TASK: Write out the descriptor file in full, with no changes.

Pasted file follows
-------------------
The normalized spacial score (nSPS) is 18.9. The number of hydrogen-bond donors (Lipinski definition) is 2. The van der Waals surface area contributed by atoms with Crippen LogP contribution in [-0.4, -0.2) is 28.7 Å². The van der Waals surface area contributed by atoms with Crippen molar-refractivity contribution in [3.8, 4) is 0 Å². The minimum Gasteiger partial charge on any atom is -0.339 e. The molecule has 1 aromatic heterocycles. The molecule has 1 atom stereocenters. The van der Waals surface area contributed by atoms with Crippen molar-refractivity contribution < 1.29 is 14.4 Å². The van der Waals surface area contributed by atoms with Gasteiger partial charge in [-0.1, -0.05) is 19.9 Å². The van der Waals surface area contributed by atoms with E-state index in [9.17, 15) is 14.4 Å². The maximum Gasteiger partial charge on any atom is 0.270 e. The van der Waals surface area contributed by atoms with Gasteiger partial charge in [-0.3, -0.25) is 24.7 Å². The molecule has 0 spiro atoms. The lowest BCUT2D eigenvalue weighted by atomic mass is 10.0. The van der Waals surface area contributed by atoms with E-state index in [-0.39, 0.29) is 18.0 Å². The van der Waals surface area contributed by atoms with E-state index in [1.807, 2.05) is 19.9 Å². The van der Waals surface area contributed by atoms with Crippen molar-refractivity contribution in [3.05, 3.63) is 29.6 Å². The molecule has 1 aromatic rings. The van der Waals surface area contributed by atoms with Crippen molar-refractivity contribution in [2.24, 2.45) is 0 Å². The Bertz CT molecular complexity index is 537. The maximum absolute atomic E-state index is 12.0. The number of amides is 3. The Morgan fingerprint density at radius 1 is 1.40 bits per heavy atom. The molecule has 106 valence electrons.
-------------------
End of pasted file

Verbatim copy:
The normalized spacial score (nSPS) is 18.9. The number of hydrogen-bond donors (Lipinski definition) is 2. The van der Waals surface area contributed by atoms with Crippen LogP contribution in [-0.4, -0.2) is 28.7 Å². The van der Waals surface area contributed by atoms with Crippen molar-refractivity contribution in [3.8, 4) is 0 Å². The minimum Gasteiger partial charge on any atom is -0.339 e. The molecule has 1 aromatic heterocycles. The molecule has 1 atom stereocenters. The van der Waals surface area contributed by atoms with Crippen molar-refractivity contribution < 1.29 is 14.4 Å². The van der Waals surface area contributed by atoms with Gasteiger partial charge in [-0.1, -0.05) is 19.9 Å². The van der Waals surface area contributed by atoms with E-state index in [9.17, 15) is 14.4 Å². The maximum Gasteiger partial charge on any atom is 0.270 e. The van der Waals surface area contributed by atoms with Gasteiger partial charge in [-0.3, -0.25) is 24.7 Å². The molecule has 0 spiro atoms. The lowest BCUT2D eigenvalue weighted by atomic mass is 10.0. The van der Waals surface area contributed by atoms with E-state index in [-0.39, 0.29) is 18.0 Å². The van der Waals surface area contributed by atoms with E-state index in [1.807, 2.05) is 19.9 Å². The van der Waals surface area contributed by atoms with Crippen molar-refractivity contribution in [3.05, 3.63) is 29.6 Å². The molecule has 1 aromatic rings. The van der Waals surface area contributed by atoms with Crippen molar-refractivity contribution in [2.24, 2.45) is 0 Å². The Bertz CT molecular complexity index is 537. The maximum absolute atomic E-state index is 12.0. The number of amides is 3. The Morgan fingerprint density at radius 1 is 1.40 bits per heavy atom. The molecule has 106 valence electrons.